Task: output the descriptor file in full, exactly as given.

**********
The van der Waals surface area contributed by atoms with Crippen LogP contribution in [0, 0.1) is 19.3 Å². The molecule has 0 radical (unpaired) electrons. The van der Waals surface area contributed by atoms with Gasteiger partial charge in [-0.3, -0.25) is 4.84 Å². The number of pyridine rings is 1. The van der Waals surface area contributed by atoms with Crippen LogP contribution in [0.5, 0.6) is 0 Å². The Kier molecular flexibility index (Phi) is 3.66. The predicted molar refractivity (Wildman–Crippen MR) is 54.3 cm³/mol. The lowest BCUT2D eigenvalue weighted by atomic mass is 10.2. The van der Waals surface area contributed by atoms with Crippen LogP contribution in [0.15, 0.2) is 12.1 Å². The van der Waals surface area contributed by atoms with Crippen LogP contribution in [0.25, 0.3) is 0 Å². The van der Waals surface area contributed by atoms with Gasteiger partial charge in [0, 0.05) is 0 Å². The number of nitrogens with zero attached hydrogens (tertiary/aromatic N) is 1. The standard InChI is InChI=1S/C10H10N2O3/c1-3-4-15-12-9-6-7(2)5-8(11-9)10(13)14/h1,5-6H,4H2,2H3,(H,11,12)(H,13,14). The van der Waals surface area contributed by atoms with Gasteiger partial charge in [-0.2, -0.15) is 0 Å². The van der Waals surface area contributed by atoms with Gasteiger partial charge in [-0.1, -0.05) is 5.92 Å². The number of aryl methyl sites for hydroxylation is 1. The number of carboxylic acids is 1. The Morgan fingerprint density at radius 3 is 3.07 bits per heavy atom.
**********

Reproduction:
The van der Waals surface area contributed by atoms with Crippen LogP contribution in [0, 0.1) is 19.3 Å². The molecule has 0 radical (unpaired) electrons. The van der Waals surface area contributed by atoms with Gasteiger partial charge in [-0.3, -0.25) is 4.84 Å². The number of pyridine rings is 1. The van der Waals surface area contributed by atoms with Crippen LogP contribution in [0.5, 0.6) is 0 Å². The Kier molecular flexibility index (Phi) is 3.66. The predicted molar refractivity (Wildman–Crippen MR) is 54.3 cm³/mol. The lowest BCUT2D eigenvalue weighted by atomic mass is 10.2. The van der Waals surface area contributed by atoms with Crippen LogP contribution in [0.15, 0.2) is 12.1 Å². The van der Waals surface area contributed by atoms with Crippen LogP contribution in [0.25, 0.3) is 0 Å². The van der Waals surface area contributed by atoms with Gasteiger partial charge in [0, 0.05) is 0 Å². The number of nitrogens with zero attached hydrogens (tertiary/aromatic N) is 1. The standard InChI is InChI=1S/C10H10N2O3/c1-3-4-15-12-9-6-7(2)5-8(11-9)10(13)14/h1,5-6H,4H2,2H3,(H,11,12)(H,13,14). The van der Waals surface area contributed by atoms with Gasteiger partial charge in [-0.2, -0.15) is 0 Å². The van der Waals surface area contributed by atoms with Gasteiger partial charge in [-0.1, -0.05) is 5.92 Å². The number of aryl methyl sites for hydroxylation is 1. The number of carboxylic acids is 1. The Morgan fingerprint density at radius 3 is 3.07 bits per heavy atom.